I’m officially confused about what to expect this year on Black Friday.
Will people shop in-stores or stay home and shop online?
Will they shop on Thanksgiving or wait until Black Friday?
Will they shop…at all?
I’ll have until next week for the answers, but here are some thoughts from Dealnews.com about how Black Friday 2012 might be different:
Fewer People Are Buying TVs
When it comes to Black Friday sales, HDTVs lead the charge year after year. However, for current HDTV owners, there are few reasons to upgrade to a new set. In fact, many of the features touted by today’s top HDTVs can be found in almost every consumer electronics device, from Blu-ray players to gaming consoles. For instance, both Netflix and Amazon’s Instant Video service can be streamed on a variety of devices, from tablets to an Xbox 360. With very few incentives to upgrade, TV sales will not be as high as previous years.
More Stores Will Offer Mobile Promotions
Mobile shopping is on the rise, and as a result, many stores now offer dedicated shopping apps, Twitter feeds, and Facebook pages where followers are rewarded with exclusive discounts and coupon codes. We expect the number of these promotions to rise this holiday season, with many retailers offering select discounts via their mobile and social platforms.
4G Will Make Showrooming Easier
You do it. We do it. And by the looks of it, so does everyone else. Showrooming — the act of going to a brick-and-mortar store to test drive a product before purchasing it online for less — is on the rise. And thanks to the proliferation of speedy 4G technology, you can now compare those online prices much faster while you’re in-store. This speed could help you save on site too, as some retailers like Best Buy will make an attempt to counter showrooming by price-matching deals found online via your smartphone.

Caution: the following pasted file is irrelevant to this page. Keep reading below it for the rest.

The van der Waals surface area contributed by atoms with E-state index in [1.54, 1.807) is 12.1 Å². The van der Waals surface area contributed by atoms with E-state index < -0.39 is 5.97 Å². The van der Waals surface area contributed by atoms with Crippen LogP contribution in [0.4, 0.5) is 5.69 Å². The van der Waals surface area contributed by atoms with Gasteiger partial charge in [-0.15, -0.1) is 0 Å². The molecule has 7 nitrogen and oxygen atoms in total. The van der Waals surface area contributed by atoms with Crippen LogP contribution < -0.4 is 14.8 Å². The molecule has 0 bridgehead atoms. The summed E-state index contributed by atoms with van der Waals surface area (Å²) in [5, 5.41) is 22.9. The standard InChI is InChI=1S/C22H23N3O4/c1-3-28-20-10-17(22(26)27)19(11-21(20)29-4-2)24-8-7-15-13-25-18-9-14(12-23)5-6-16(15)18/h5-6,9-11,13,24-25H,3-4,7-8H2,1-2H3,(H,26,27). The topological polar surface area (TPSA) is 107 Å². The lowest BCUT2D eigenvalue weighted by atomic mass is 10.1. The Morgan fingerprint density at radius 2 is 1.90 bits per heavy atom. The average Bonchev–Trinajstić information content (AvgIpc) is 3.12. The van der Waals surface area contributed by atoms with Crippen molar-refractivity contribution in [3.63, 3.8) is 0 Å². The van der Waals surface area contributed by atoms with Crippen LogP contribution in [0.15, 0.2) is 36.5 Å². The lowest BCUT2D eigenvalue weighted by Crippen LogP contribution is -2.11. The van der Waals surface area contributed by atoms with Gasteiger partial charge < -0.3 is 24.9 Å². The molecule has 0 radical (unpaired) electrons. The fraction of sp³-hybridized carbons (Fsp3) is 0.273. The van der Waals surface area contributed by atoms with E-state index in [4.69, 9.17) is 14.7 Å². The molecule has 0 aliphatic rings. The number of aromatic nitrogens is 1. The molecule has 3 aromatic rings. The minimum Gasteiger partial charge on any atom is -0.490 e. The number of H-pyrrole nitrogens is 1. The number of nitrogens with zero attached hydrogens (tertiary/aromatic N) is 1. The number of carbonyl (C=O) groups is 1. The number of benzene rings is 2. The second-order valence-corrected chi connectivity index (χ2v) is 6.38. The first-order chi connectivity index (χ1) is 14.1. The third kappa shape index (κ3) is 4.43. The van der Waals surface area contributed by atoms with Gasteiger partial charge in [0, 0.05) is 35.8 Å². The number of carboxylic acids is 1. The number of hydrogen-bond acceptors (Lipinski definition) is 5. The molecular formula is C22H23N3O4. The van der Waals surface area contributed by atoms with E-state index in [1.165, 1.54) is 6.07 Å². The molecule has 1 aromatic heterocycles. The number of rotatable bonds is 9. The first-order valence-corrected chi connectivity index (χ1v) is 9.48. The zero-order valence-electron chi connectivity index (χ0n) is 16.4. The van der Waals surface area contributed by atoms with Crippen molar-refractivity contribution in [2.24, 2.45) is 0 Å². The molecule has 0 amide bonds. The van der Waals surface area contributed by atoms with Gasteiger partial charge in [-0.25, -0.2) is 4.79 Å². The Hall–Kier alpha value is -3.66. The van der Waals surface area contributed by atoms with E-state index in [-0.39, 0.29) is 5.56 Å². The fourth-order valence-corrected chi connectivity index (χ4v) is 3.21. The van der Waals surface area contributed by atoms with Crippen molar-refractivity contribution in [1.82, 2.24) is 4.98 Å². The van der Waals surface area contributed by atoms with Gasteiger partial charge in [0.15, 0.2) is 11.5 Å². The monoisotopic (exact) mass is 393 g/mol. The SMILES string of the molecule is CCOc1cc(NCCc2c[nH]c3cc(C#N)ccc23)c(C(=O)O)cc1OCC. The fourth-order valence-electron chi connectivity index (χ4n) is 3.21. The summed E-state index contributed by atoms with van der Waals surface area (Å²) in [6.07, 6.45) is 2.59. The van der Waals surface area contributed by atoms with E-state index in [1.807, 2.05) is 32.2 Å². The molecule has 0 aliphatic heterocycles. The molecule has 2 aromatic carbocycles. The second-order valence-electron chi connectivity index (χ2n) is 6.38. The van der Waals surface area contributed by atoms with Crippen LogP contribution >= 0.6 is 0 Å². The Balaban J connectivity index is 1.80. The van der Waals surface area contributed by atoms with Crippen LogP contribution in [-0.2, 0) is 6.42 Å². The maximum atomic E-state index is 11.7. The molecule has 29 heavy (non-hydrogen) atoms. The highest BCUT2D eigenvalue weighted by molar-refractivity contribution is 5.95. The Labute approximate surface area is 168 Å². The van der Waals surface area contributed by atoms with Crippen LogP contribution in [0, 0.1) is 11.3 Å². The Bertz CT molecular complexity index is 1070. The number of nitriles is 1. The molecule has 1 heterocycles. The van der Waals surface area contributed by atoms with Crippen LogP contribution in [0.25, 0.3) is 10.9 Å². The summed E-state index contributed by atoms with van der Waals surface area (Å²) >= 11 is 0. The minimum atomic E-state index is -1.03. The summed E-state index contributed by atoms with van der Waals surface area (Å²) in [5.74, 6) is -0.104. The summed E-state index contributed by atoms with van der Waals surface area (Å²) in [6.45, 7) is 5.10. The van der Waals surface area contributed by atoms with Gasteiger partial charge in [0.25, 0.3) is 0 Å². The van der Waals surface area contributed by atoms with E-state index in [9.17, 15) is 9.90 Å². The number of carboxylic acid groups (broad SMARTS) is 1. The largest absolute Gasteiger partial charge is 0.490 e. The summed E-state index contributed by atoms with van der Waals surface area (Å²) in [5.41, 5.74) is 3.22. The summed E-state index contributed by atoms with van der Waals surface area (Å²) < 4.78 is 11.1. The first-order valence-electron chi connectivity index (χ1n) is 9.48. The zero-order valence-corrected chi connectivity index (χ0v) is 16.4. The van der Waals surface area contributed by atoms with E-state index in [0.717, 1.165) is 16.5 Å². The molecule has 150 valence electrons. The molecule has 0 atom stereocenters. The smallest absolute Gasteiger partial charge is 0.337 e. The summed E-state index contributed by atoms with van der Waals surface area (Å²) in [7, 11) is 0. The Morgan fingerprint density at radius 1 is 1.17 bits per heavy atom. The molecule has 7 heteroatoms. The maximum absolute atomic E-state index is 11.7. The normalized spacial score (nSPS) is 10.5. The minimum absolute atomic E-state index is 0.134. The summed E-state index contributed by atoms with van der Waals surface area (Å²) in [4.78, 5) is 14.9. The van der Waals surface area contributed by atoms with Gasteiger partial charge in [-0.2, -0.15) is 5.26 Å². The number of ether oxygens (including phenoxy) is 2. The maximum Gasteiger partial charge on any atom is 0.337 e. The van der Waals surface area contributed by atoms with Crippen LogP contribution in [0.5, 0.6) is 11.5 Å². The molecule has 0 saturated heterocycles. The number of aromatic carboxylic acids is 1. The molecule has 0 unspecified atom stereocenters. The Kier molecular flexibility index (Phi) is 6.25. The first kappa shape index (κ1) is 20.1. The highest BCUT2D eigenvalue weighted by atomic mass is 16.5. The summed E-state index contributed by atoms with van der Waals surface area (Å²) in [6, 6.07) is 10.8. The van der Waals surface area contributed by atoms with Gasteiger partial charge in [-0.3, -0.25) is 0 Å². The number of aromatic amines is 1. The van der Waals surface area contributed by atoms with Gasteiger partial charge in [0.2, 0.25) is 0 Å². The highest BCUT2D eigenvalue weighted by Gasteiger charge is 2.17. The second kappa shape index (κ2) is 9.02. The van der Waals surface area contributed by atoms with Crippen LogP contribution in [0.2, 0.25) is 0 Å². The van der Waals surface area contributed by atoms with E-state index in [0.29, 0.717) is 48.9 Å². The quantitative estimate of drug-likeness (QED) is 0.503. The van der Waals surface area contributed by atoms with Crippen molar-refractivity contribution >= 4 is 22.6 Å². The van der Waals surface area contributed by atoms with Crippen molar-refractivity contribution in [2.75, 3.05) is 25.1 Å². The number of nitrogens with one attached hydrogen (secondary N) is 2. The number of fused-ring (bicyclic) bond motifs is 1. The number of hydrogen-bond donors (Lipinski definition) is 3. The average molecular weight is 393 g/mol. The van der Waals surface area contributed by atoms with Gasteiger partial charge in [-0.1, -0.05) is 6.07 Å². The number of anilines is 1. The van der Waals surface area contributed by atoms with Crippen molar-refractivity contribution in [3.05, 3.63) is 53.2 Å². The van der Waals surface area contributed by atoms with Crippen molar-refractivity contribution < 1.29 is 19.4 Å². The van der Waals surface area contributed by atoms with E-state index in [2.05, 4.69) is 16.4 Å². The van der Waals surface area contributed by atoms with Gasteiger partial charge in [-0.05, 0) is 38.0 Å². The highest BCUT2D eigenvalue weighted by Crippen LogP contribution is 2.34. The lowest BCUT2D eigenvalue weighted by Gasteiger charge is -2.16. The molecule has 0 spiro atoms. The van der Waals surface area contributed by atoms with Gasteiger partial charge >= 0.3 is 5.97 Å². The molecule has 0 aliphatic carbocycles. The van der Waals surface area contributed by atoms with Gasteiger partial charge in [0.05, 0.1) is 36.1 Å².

Consumers Will Start Holiday Shopping Earlier
Every year, retailers look to kick-start the shopping season and get folks buying as early as possible. This year, we saw a Black Friday ad surface as early as September, and rumors abound that many brick-and-mortar stores will actually open their doors on Thanksgiving. Consequently, it’s now a well-accepted fact that holiday deals will start early, and shoppers will begin seeking deals out even before Black Friday arrives. Black November, anyone?
Retailers Will Stalk Consumers Like Never Before
Not a fan of overly aggressive sales clerks? Well, brace yourselves because this holiday season we are all bound to meet their digital counterpart — the retargeting ad. Say you spot a coat you like on a particular website, but after adding it to your cart, you decide you don’t want to buy it after all. So on you move to a different website to catch up on your daily news and whatnot, when lo and behold, that same coat you just left in your shopping cart is now a banner ad appearing on every subsequent site you visit. We’re anticipating this type of ad targeting to become more pervasive this holiday season, especially since consumers will likely visit multiple sites in a short time period.
Retailers Will Tie Early Ad Previews to Marketing Ploys
For the past two years, we’ve seen an increase in the number of retailers who offer partial Black Friday ad previews to shoppers that “Like” the store’s Facebook page. This year, Lowe’s has upped the ante by announcing that MyLowe’s card holders will receive a “sneak peek” of the season’s savings in early November. We expect to see more of this exclusive early access reserved for shoppers that are willing to commit to the brand in someway, whether it be socially or via program registration.
What do you think will be different about Black Friday this year? How will those differences change your plans?